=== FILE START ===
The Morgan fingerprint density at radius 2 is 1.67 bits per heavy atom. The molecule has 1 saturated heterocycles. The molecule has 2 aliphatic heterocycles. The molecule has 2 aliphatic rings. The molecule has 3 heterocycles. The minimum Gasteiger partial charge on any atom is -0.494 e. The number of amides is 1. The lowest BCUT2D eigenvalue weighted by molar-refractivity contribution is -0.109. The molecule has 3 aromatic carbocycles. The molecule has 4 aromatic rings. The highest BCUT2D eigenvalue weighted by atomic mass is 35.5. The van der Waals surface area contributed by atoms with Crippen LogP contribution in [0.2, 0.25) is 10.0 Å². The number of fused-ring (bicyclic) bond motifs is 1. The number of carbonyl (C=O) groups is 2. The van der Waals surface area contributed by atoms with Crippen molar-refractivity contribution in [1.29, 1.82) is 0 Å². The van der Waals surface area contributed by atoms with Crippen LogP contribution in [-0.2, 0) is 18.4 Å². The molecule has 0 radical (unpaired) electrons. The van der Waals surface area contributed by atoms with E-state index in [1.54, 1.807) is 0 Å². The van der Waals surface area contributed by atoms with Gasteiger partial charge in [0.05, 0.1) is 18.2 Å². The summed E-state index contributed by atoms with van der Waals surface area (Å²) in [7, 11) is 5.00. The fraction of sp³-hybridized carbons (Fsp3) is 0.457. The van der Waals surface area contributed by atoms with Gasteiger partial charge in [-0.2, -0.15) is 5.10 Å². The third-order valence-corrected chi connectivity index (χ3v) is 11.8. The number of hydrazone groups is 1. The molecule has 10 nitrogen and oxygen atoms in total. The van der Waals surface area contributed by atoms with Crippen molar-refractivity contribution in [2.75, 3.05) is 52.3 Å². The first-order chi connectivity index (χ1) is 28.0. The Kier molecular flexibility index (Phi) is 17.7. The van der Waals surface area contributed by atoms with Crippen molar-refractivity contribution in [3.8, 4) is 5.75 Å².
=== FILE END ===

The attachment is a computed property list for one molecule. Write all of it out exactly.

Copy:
The Morgan fingerprint density at radius 2 is 1.67 bits per heavy atom. The molecule has 1 saturated heterocycles. The molecule has 2 aliphatic heterocycles. The molecule has 2 aliphatic rings. The molecule has 3 heterocycles. The minimum Gasteiger partial charge on any atom is -0.494 e. The number of amides is 1. The lowest BCUT2D eigenvalue weighted by molar-refractivity contribution is -0.109. The molecule has 3 aromatic carbocycles. The molecule has 4 aromatic rings. The highest BCUT2D eigenvalue weighted by atomic mass is 35.5. The van der Waals surface area contributed by atoms with Crippen LogP contribution in [0.2, 0.25) is 10.0 Å². The number of fused-ring (bicyclic) bond motifs is 1. The number of carbonyl (C=O) groups is 2. The van der Waals surface area contributed by atoms with Crippen molar-refractivity contribution in [1.29, 1.82) is 0 Å². The van der Waals surface area contributed by atoms with Crippen LogP contribution in [-0.2, 0) is 18.4 Å². The molecule has 0 radical (unpaired) electrons. The van der Waals surface area contributed by atoms with E-state index in [1.54, 1.807) is 0 Å². The van der Waals surface area contributed by atoms with Gasteiger partial charge in [0.05, 0.1) is 18.2 Å². The summed E-state index contributed by atoms with van der Waals surface area (Å²) in [7, 11) is 5.00. The fraction of sp³-hybridized carbons (Fsp3) is 0.457. The van der Waals surface area contributed by atoms with Gasteiger partial charge in [-0.2, -0.15) is 5.10 Å². The third-order valence-corrected chi connectivity index (χ3v) is 11.8. The number of hydrazone groups is 1. The molecule has 10 nitrogen and oxygen atoms in total. The van der Waals surface area contributed by atoms with Crippen molar-refractivity contribution in [2.75, 3.05) is 52.3 Å². The first-order chi connectivity index (χ1) is 28.0. The Kier molecular flexibility index (Phi) is 17.7. The van der Waals surface area contributed by atoms with Crippen molar-refractivity contribution in [3.8, 4) is 5.75 Å².